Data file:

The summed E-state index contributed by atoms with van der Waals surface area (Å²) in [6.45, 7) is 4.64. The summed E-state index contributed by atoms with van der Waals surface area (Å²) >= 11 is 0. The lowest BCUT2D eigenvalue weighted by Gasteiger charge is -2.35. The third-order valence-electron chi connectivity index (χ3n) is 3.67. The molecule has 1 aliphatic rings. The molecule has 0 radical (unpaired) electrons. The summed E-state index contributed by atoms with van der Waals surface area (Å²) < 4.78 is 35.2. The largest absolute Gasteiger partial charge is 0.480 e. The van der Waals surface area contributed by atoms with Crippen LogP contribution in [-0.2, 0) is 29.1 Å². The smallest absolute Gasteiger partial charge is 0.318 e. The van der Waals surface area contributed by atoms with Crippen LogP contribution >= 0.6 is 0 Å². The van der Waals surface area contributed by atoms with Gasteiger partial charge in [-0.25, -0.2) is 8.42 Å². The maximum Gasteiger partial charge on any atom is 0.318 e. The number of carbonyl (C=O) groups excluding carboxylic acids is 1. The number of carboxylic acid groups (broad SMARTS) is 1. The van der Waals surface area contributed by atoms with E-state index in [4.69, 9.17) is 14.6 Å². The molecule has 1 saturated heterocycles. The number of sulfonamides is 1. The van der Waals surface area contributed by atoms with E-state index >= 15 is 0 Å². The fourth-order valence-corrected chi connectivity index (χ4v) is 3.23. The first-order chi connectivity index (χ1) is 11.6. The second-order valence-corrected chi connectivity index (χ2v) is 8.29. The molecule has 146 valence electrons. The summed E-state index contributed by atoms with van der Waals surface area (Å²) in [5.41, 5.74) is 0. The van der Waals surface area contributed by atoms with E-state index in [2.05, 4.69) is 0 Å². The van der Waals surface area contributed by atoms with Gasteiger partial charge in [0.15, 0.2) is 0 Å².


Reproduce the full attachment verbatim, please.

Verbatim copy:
The summed E-state index contributed by atoms with van der Waals surface area (Å²) in [6.45, 7) is 4.64. The summed E-state index contributed by atoms with van der Waals surface area (Å²) >= 11 is 0. The lowest BCUT2D eigenvalue weighted by Gasteiger charge is -2.35. The third-order valence-electron chi connectivity index (χ3n) is 3.67. The molecule has 1 aliphatic rings. The molecule has 0 radical (unpaired) electrons. The summed E-state index contributed by atoms with van der Waals surface area (Å²) < 4.78 is 35.2. The largest absolute Gasteiger partial charge is 0.480 e. The van der Waals surface area contributed by atoms with Crippen LogP contribution in [-0.2, 0) is 29.1 Å². The smallest absolute Gasteiger partial charge is 0.318 e. The van der Waals surface area contributed by atoms with Crippen LogP contribution >= 0.6 is 0 Å². The van der Waals surface area contributed by atoms with Gasteiger partial charge in [-0.25, -0.2) is 8.42 Å². The maximum Gasteiger partial charge on any atom is 0.318 e. The number of carbonyl (C=O) groups excluding carboxylic acids is 1. The number of carboxylic acid groups (broad SMARTS) is 1. The van der Waals surface area contributed by atoms with E-state index in [4.69, 9.17) is 14.6 Å². The molecule has 1 saturated heterocycles. The number of sulfonamides is 1. The van der Waals surface area contributed by atoms with E-state index >= 15 is 0 Å². The fourth-order valence-corrected chi connectivity index (χ4v) is 3.23. The first-order chi connectivity index (χ1) is 11.6. The second-order valence-corrected chi connectivity index (χ2v) is 8.29. The molecule has 146 valence electrons. The summed E-state index contributed by atoms with van der Waals surface area (Å²) in [5.41, 5.74) is 0. The van der Waals surface area contributed by atoms with E-state index in [2.05, 4.69) is 0 Å². The van der Waals surface area contributed by atoms with Gasteiger partial charge in [0.15, 0.2) is 0 Å².